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post #1 of 9 (permalink) Old 01-19-2018, 04:03 PM Thread Starter
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Question Engine Break-In Threshold

Heard from some tech's on how vital it is to not change your oil too soon due to all the additives typically added from the factory. Apparently this goes a long way to support the break-in process. On the flip side some owners change oil much sooner to help get rid of metal shavings. How does this compare to what you guys heard?

I'm asking these questions this soon so once the 2019 Ranger arrives, there's no question about how I should proceed, just all educated decisions.

Looking forward to everyone's feedback.
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post #2 of 9 (permalink) Old 01-22-2018, 01:23 PM
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I'd say just follow the owner's manual on when to perform your first oil change. From what I know, most pickups are fine with 500 to 1,000 miles of break-in and this is for driving, though this is dependent on the automaker.
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post #3 of 9 (permalink) Old 01-22-2018, 02:21 PM
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I mean I guess this will vary depending upon whether or not Ford recommends using synthetic in the Rangers new engine. From what I've read Ford seems to suggest using a multi-grade oil in the F150 due to its wider temperature operating range. I suppose if your Ranger is being widely used to tow and transport, you might want to opt for the more expensive route.
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post #4 of 9 (permalink) Old 01-31-2018, 12:45 PM
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Perhaps it'll be similar to the F-150, which means you can't do any heavy towing or hauling the first 1,000 miles. Simply put, just take it easy at the beginning for the drivelines sake.
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post #5 of 9 (permalink) Old 01-31-2018, 02:42 PM Thread Starter
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Sounds good to me. I will make sure to work the transmission in enough so come time to tow it won't be a big shock to the system. Still, come time for reviews and how those guys will be testing these with towing, it will be hard not to start towing with it right out the gate. Maybe I can be gentle on it while towing, more so off the line rather than when momentum is picked up.
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post #6 of 9 (permalink) Old 02-01-2018, 08:14 AM
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I think telling truck guys to "take it easy" with towing and hauling right out of the gate is going to losing battle. Sure these trucks have a break in process, but I can almost guarantee that new buyers are going to want to see exactly what this truck is capable of, once they get behind the wheel. Hopefully early reviewers are able to test this trucks limits, so early adopters know just what to expect.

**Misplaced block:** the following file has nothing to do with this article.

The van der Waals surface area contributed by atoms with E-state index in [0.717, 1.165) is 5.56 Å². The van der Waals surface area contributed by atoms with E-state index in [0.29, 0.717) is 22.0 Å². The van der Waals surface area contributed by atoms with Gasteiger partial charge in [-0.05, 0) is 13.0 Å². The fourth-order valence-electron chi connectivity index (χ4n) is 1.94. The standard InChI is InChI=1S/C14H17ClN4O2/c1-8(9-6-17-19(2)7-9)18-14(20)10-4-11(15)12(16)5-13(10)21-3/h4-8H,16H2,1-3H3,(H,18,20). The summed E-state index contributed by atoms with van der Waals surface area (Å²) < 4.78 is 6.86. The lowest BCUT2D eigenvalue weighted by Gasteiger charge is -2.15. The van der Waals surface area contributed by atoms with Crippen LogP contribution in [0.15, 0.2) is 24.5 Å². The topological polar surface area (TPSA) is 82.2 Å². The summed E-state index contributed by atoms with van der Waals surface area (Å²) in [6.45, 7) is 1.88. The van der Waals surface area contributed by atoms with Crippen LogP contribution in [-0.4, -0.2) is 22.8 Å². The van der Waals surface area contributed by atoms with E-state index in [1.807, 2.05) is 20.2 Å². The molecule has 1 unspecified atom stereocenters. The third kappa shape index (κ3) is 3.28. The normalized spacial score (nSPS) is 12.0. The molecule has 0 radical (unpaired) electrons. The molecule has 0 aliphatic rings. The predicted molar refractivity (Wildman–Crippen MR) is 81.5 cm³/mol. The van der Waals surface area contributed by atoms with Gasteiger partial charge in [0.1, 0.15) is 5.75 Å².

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post #7 of 9 (permalink) Old 02-01-2018, 06:39 PM Thread Starter
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Quote:
Originally Posted by Caine View Post
I think telling truck guys to "take it easy" with towing and hauling right out of the gate is going to losing battle. Sure these trucks have a break in process, but I can almost guarantee that new buyers are going to want to see exactly what this truck is capable of, once they get behind the wheel. Hopefully early reviewers are able to test this trucks limits, so early adopters know just what to expect.
Why would it be a losing battle to ask truck guys to do that? At the end of the day everyone wants the best for their brand new vehicle. It just depends on what information they're getting. For some its a very soft break in, for others they're more into intermittent driving in higher RPM ranges.
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post #8 of 9 (permalink) Old 02-02-2018, 08:15 AM
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I think he was implying that when you get a new truck, it's difficult in the early days not to test exactly what you've bought in to. Shouldn't be too much of an ask to wait the average 600 mile/1,000 km break in period. I'm hoping once we can get some confirmation on pricing, we'll learn more about the warranty packages available with the truck.
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post #9 of 9 (permalink) Old 02-06-2018, 01:27 PM
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The waiting period during break in is going to be tough, but I assume most owners will know better than to leave the dealership at high revs and a heavy trailer. Once the owner's manual is out, we'll know more as the break in period is usually listed in there.
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